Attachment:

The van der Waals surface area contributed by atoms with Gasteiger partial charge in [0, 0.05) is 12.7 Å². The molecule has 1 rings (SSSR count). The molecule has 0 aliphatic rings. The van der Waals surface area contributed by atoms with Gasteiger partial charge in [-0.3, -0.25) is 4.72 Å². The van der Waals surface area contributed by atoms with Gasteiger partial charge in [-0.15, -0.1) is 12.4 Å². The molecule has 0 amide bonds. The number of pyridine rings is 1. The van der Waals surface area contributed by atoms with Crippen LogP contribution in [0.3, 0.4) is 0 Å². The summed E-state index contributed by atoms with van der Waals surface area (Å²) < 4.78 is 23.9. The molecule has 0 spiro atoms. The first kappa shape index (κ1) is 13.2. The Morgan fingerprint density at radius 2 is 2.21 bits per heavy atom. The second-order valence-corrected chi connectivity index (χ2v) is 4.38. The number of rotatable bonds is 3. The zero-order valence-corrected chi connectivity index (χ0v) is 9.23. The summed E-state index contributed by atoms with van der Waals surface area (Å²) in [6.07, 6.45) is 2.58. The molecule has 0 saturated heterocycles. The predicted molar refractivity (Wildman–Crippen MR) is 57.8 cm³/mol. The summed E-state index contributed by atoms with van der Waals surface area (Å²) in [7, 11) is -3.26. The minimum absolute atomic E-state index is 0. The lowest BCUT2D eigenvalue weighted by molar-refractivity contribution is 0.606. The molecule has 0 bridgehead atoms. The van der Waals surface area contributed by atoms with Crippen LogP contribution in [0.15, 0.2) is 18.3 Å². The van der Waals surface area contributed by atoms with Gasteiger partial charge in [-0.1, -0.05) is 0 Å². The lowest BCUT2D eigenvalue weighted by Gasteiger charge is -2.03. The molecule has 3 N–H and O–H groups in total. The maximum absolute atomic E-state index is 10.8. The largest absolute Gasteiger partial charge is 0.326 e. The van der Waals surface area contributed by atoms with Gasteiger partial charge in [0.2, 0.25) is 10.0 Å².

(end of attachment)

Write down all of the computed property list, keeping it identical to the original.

The van der Waals surface area contributed by atoms with Gasteiger partial charge in [0, 0.05) is 12.7 Å². The molecule has 1 rings (SSSR count). The molecule has 0 aliphatic rings. The van der Waals surface area contributed by atoms with Gasteiger partial charge in [-0.3, -0.25) is 4.72 Å². The van der Waals surface area contributed by atoms with Gasteiger partial charge in [-0.15, -0.1) is 12.4 Å². The molecule has 0 amide bonds. The number of pyridine rings is 1. The van der Waals surface area contributed by atoms with Crippen LogP contribution in [0.3, 0.4) is 0 Å². The summed E-state index contributed by atoms with van der Waals surface area (Å²) < 4.78 is 23.9. The molecule has 0 spiro atoms. The first kappa shape index (κ1) is 13.2. The Morgan fingerprint density at radius 2 is 2.21 bits per heavy atom. The second-order valence-corrected chi connectivity index (χ2v) is 4.38. The number of rotatable bonds is 3. The zero-order valence-corrected chi connectivity index (χ0v) is 9.23. The summed E-state index contributed by atoms with van der Waals surface area (Å²) in [6.07, 6.45) is 2.58. The molecule has 0 saturated heterocycles. The predicted molar refractivity (Wildman–Crippen MR) is 57.8 cm³/mol. The summed E-state index contributed by atoms with van der Waals surface area (Å²) in [7, 11) is -3.26. The minimum absolute atomic E-state index is 0. The lowest BCUT2D eigenvalue weighted by molar-refractivity contribution is 0.606. The molecule has 0 bridgehead atoms. The van der Waals surface area contributed by atoms with Crippen LogP contribution in [0.15, 0.2) is 18.3 Å². The van der Waals surface area contributed by atoms with Gasteiger partial charge in [-0.1, -0.05) is 0 Å². The lowest BCUT2D eigenvalue weighted by Gasteiger charge is -2.03. The molecule has 3 N–H and O–H groups in total. The maximum absolute atomic E-state index is 10.8. The largest absolute Gasteiger partial charge is 0.326 e. The van der Waals surface area contributed by atoms with Gasteiger partial charge in [0.2, 0.25) is 10.0 Å².